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What Every Blerdy Student Learns Eventually

Image from

An Education
copyright 1988, 2012 by Cardyn Brooks
All rights reserved

A babe crawls around enormous space.
A monotonous drone whispers in the background.
She explores, mesmerized by patterns as they reveal themselves.
Her expanding vision fills the space, once-infinite space that transforms
Into a room within an institution with walls constructed of projection screens.

Formal education begins. Pivotal assessments are made.
"GIFTED" is branded on her. Time passes. The room shrinks.
Her isolation increases as the screens surround her in coils of rapidly decreasing radii.
Jumbled words flash to the screens as their rate of shrinkage accelerates.

Meanwhile, that monotonous whisper hisses louder.
It hisses louder, until it undulates into a thunderous peal that echoes the
Manic velocity of the projected words:   smart,
Special,   talented,  nice, shy,aloof,uppity Oreo.

The shrunken walls of the room now fit as tightly as a too small body bag,
Squeezing her from textured crown to brown toes. She flexes.
Every muscle strains, fighting to loosen the restraint of the
Parasitic cocoon. The unyielding screens; their projections bruise and tear her flesh.
Battle brings her to her knees. Rage clogs her throat. Exhaustion clouds her vision.

The indistinguishable source of a jumbled chant slides.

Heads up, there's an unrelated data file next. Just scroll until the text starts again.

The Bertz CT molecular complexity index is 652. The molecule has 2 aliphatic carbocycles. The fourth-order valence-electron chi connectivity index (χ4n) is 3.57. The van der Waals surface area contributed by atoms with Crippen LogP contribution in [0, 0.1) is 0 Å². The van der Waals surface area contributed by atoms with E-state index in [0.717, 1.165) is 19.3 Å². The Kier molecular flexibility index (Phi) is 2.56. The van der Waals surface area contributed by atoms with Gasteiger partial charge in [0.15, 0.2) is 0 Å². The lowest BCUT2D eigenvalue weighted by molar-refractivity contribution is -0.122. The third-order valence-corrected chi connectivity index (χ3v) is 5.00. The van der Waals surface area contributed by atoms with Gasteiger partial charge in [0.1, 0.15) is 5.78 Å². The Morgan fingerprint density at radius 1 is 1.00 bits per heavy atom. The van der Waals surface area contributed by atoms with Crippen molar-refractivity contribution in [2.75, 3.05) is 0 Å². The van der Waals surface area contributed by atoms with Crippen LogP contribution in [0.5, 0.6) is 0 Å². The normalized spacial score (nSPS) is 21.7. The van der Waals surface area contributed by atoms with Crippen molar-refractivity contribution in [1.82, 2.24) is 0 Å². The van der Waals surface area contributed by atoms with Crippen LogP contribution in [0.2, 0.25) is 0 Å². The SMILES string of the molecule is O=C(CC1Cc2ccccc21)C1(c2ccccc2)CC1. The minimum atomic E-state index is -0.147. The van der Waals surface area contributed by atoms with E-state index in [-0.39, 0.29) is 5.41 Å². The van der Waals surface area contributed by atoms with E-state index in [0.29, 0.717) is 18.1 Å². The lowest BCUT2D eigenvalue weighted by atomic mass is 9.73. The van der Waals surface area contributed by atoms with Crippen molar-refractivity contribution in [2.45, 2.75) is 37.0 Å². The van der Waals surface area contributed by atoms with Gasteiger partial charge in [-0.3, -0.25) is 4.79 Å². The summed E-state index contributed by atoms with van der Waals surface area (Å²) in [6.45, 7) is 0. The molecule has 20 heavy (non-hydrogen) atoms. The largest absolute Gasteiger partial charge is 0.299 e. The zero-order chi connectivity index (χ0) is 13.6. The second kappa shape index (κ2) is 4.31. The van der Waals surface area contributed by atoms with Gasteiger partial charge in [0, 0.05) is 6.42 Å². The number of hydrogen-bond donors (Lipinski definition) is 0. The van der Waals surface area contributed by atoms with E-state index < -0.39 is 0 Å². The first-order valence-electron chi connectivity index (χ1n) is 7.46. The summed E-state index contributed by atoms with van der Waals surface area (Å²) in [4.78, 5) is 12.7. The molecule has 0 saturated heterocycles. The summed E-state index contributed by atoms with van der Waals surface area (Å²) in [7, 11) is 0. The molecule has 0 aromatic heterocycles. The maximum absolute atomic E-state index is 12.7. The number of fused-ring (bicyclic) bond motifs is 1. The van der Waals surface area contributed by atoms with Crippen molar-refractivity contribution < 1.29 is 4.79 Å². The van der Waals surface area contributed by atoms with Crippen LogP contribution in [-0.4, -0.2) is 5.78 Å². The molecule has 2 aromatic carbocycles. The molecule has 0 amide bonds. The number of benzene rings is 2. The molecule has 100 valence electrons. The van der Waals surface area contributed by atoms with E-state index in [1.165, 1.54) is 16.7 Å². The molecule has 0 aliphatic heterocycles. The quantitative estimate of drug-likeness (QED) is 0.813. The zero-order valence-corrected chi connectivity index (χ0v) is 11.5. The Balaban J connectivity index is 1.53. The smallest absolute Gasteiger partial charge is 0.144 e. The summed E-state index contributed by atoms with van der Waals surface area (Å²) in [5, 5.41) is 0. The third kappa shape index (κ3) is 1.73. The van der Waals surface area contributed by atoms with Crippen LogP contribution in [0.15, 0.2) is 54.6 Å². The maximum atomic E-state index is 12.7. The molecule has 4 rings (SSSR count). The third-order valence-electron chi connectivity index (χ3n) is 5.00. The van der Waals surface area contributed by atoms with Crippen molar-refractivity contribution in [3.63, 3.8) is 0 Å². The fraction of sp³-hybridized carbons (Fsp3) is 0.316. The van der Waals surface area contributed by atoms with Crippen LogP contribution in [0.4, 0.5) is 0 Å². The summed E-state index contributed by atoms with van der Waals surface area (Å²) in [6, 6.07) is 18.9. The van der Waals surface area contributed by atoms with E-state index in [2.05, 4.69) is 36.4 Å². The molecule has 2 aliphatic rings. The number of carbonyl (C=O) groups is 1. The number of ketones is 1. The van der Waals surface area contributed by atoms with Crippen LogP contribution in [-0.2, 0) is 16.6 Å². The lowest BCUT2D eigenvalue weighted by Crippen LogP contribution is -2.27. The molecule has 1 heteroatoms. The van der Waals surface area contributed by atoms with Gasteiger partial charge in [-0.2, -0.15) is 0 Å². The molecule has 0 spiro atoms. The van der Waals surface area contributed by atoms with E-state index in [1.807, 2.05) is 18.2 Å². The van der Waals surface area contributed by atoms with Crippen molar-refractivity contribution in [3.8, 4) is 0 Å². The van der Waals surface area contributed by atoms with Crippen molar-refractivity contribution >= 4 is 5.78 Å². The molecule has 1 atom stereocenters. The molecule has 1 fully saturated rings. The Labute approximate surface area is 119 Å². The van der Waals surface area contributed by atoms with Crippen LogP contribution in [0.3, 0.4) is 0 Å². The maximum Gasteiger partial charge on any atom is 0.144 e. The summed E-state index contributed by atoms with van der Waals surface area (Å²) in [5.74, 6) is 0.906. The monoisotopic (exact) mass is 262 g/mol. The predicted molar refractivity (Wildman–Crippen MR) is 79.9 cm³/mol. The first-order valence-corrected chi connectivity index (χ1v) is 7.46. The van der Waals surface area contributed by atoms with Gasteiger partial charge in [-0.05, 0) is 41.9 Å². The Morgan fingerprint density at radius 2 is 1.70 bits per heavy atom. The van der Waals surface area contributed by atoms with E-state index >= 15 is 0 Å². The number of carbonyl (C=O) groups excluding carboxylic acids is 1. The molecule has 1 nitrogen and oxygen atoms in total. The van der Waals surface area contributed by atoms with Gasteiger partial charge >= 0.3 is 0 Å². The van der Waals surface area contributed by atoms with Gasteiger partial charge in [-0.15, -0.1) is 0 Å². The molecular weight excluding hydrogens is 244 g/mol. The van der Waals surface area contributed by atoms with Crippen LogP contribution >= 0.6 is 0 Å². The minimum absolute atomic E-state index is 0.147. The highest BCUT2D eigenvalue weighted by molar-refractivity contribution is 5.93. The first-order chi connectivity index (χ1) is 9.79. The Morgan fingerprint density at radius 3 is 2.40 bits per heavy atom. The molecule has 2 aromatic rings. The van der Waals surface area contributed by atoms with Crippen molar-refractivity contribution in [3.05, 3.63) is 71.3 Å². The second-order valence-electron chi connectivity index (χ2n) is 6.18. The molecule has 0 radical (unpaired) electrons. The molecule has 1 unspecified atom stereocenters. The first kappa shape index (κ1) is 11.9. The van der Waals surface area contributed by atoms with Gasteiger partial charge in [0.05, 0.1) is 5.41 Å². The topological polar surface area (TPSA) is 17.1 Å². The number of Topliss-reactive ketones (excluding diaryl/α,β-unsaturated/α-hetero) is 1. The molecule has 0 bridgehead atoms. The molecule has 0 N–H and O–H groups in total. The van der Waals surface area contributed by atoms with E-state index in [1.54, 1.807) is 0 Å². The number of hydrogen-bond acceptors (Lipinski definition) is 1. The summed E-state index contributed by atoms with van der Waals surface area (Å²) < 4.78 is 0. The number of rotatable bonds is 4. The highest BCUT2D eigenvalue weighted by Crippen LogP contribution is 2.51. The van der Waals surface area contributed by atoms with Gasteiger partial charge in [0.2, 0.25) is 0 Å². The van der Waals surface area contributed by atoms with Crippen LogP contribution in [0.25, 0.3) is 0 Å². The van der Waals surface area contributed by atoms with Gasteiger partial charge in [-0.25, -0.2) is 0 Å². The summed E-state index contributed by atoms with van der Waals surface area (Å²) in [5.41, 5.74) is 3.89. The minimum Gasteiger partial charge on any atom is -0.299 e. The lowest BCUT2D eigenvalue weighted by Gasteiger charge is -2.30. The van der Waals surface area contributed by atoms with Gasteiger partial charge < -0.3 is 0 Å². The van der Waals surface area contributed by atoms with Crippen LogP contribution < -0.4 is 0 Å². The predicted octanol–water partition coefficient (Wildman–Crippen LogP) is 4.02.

Closer. The girl wiggles and rolls; screams and jerks
Crying out for help as she fights. Just as she considers
Succumbing, she's able to poke her head from its suffocating confinement.

Before she takes a liberating breath, she feels the projection screens tightening.
Tightening around her neck, strangling her.
She gasps and coughs, struggling to breathe despite the tightening noose.
Tears of frustration and anger and despair fill her eyes.
Suddenly, she sees people gathered around her, talking at her as she dies:

“She’s not like most of them. She’s a good one; I almost forget she’s black."


“Why are you friends with Them? Have you forgotten slavery?”


“Of course everyone’s equal, but we don’t have to mix with them.”


“You think you’re White—talkin’ proper, livin’ among Them... but you’re just as black.
As black as all the rest of us. Don’t think They ever forget that.”

She lies on the floor in a graceless heap, praying for silence; an escape.
Neither come. Instead, the body bag peels itself from her flesh in an upward rush
Away from her feet toward her face, where it affixes itself as an ever-changing mask.

Everyone’s greeting differs: “Hello,
Token/Suspect/Victim/Mooch/Scapegoat/Sellout/Drudge/Video Vixen/Nag/Other”

So she reads. She reads because books don’t accuse her in the hall, ridicule her on the
Playground, or undermine her in the classroom. She reads even though the power in the
Words was not intended for her and the images on the pages do not resemble her.
Books fuel the dreams that become her goals.

She excels because it’s what her family expects.
Achieving keeps her too preoccupied to think about the mask.
The mask that stifles, smothers, and is unbearably confining.
She suppresses her rage and guilt, which perpetually seethe with the threat of eruption.

Throughout her studies, failure is expected.
Success is dismissed as a fluke.

She learns what is considered black
And what is considered white.


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